Using the ownership model provided by ROC, and with the help of local laws and funders, residents were able to maintain and improve upon their homes and community, spending $275,000 on infrastructure repairs like sewage system and driveways and amenities like laundry machines and common areas.
Vacant buildings can be resources, with a little local help
In the Austin neighborhood on Chicago’s struggling West Side, a large mixed-use building the sat vacant for over 20 years. In 2012, a prospective buyer was referred to the Community Investment Corporation, a Chicago-based organization that finances community development. With their help, the new owner transformed the building into a residential, commercial, and community space for high-risk youth.
Federal housing subsidies, like the Low Income Housing Tax Credit (LIHTC) program, are immensely important for preservation efforts. But this case study is one of the many in the UI sample that demonstrate how useful local and state resources can be for financing such projects.
Leverage local policy
In 2008, a fire tore through the Monseñor Romero Apartments in Washington D.C’s Mt. Pleasant neighborhood, displacing its residents. But soon after, these residents used a handy D.C. policy—the Tenant Opportunity to Purchase Act—to reclaim their burned-out homes. This act requires that building owners give tenants the right to purchase their properties before selling it to other buyers. The Monseñor Romero residents invested this right in two national housing nonprofits with the capacity to put together the funds, and those organizations were able buy the building on behalf of the tenants in 2010.
Most of the low- and middle-income Hispanic residents have now moved back to these apartments, which are located in a bustling neighborhood with Latino groceries and public transit. Treskon says, the case demonstrates how a lot of preservation efforts work well in areas where local policies “allow residents to be able to come to the table and get a fair shake.”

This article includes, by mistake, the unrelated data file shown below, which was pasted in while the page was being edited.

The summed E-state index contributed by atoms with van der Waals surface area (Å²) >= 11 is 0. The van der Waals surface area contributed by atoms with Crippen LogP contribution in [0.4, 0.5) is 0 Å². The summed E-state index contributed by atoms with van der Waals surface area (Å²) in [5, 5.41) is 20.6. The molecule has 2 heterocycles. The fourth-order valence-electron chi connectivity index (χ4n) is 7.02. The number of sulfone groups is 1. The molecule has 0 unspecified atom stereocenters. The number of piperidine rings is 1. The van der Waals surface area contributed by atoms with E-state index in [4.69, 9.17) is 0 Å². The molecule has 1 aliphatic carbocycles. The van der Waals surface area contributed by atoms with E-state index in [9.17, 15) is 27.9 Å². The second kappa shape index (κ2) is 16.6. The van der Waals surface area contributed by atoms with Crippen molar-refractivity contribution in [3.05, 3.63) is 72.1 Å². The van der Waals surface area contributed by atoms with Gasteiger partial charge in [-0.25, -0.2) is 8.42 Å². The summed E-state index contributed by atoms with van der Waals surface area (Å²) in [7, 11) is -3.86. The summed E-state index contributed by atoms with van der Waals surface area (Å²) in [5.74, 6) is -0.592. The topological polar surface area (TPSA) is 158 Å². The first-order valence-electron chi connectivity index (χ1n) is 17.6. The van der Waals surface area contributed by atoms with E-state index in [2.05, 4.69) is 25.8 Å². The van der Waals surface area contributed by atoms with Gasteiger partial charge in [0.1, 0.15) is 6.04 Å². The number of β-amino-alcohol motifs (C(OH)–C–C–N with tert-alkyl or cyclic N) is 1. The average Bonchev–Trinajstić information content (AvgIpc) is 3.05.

Collaboration is better than competition
In many of the success stories in the UI brief, the original owner of the property is a willing participant in (or at least a sympathetic overseer of) the preservation effort. Take the case of the Putnam Square Apartments in Cambridge, Massachusetts. This is a property for elderly and disabled residents, built and previously owned by Harvard University. It was bought by Homeowner’s Rehab, Inc. (HRI), a housing nonprofit that renovated and updated the building. Harvard, however, was interested in the buyer’s vision for the property, and continued to provide some funding for residential services.
This and the other case studies provide a plethora of pointers for affordable housing advocates. Despite the diversity of geographical, economic, and political contexts,“there's some commonality in things that might work,” Treskon says. “To an extent, it’s an uphill battle, but preserving affordable housing carries with it a lot of advantages that builders, as well as lawmakers could really focus on.”